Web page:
"Her manner was very decided, but I did not drop the subject. 'If you do not fancy writing from dictation,' I said, 'why don't you try typewriting? I should think that would be very interesting, and it could be done in your own room. The work would not require you to go out at all, if you object to that.' Now this was a slip, because she had not told me that she had gone out, but she did not notice it.

"'A sister does not have a room of her own,' she answered, 'and I do not understand typewriting;' and with that she left me, and went below, looking very meditative.

"But my remark had had an effect. I think it was not half an hour afterward when she came to me.

"'I have been thinking about your suggestion of typewriting,' she said. 'Is it difficult to learn? Do you understand it? What use could I make of a machine in the House of Martha?'

"I told her that I understood the art, and gave her all the information I could in regard to it, taking care to make the vocation as attractive as my conscience would allow. As to the use she could make of it, I said that at present there was a constant demand for typewritten copies of all sorts of writings,--legal, literary, scientific, everything.

"'And people would send me things,' she asked, 'and I would copy them on the typewriter, and send them back, and that would be all?'

"'You have put it exactly,' I said. 'If you do not choose, you need have no communication whatever with persons ordering the work.'

"'And do you know of any one who would want such work done?'

"'Yes,' I said; 'I know people who would be very glad to send papers to be copied. I could procure you some work which would be in no hurry, and that would be an advantage to you in the beginning.'

"'Indeed it would,' she said; and then her mother joined us, and the subject of typewriting was dropped. The only time that it was referred to again was at the very end of my trip, when Miss Raynor came to me, just as I was preparing to leave the yacht, and told me that she had made up her mind to get a typewriter and to learn to use it; and she asked me, if I were still willing to assist her in securing work, to send my address to the Mother Superior of the House of Martha, which of course I assured her I would do."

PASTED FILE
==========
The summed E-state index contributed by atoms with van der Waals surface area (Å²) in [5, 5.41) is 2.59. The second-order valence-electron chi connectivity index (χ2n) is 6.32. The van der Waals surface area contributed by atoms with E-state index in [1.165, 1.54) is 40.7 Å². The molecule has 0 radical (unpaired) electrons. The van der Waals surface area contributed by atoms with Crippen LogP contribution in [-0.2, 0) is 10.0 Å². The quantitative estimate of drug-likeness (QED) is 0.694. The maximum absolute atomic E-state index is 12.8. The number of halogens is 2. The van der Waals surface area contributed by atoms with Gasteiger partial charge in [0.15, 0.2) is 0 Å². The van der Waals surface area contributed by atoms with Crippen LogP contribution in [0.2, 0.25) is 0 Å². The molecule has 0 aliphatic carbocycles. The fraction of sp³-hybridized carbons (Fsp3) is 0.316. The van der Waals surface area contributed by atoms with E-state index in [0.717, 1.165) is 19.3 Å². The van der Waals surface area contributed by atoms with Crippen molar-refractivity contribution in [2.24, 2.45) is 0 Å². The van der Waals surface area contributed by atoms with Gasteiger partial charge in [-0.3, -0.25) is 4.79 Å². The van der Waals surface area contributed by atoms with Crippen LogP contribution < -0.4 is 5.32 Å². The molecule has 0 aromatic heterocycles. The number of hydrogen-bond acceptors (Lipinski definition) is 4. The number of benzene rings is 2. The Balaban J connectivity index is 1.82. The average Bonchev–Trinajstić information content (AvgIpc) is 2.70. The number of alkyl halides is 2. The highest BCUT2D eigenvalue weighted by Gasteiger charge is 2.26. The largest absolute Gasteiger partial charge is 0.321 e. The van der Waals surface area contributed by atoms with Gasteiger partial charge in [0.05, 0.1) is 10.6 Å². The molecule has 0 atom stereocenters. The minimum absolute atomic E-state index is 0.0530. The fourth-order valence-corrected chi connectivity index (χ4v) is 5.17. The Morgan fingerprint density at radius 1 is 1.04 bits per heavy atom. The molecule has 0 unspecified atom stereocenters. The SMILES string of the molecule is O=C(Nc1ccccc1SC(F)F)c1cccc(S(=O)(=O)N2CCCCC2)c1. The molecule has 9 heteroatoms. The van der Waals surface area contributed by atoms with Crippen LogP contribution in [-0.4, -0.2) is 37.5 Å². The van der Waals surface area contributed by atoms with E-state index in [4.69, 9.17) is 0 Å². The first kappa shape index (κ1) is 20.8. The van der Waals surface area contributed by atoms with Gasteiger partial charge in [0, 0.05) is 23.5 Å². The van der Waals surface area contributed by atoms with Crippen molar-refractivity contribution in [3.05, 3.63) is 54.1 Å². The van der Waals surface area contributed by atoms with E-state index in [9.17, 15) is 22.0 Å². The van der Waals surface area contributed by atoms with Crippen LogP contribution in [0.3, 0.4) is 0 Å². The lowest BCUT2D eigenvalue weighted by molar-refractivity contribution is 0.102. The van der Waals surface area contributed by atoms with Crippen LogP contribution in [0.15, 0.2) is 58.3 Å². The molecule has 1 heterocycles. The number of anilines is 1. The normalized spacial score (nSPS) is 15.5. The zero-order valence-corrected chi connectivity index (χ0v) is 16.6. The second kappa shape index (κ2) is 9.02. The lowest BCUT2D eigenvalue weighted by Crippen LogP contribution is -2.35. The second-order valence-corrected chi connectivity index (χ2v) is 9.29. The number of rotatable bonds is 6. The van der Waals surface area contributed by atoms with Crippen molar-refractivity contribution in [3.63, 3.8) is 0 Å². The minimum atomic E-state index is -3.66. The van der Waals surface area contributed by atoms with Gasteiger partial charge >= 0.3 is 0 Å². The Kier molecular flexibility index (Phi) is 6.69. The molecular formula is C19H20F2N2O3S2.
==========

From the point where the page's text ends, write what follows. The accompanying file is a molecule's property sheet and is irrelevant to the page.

"Why in the name of common sense," I cried, turning suddenly around in my chair and facing Walkirk, "did you put into Miss Raynor's head all that stuff about typewriting? Did you do it simply because you liked to talk to her?"

"By no means," he replied. "I did it solely on your account and for your benefit. If she learns to copy manuscripts on the typewriter, why should she not copy your manuscripts? Not immediately, perhaps, but in the natural course of business. If she should make me her agent, which I have no doubt she would be willing to do, I could easily manage all that. In this way you could establish regular communications with her. There would be no end to your opportunities, and I am sure you would know how to use them with such discretion and tact that they would be very effective."

I folded my arms, and looked at him. "Walkirk," said I, "you are positively, completely, and hopelessly off the track. Mother Anastasia has shown me exactly how I stand with Sylvia Raynor. She has vowed herself to that sisterhood because she thinks it is wrong to love me. She has made her decision, and has taken all the wretched steps which have rendered that decision final, and now I do not intend to try to make her do what she religiously believes is wrong."

"That is not my idea," answered Walkirk. "What I wish is that she shall get herself into such a state of mind that she shall think the sisterhood is wrong, and therefore leave it."

I gave a snort of despair and disgust, and began to stride up and down the room. Presently, however, I recovered my temper. "Walkirk," said I, "I am quite sure that you mean well, and I don't intend to find fault with you; but this sort of thing does not suit me; let us have no more of it."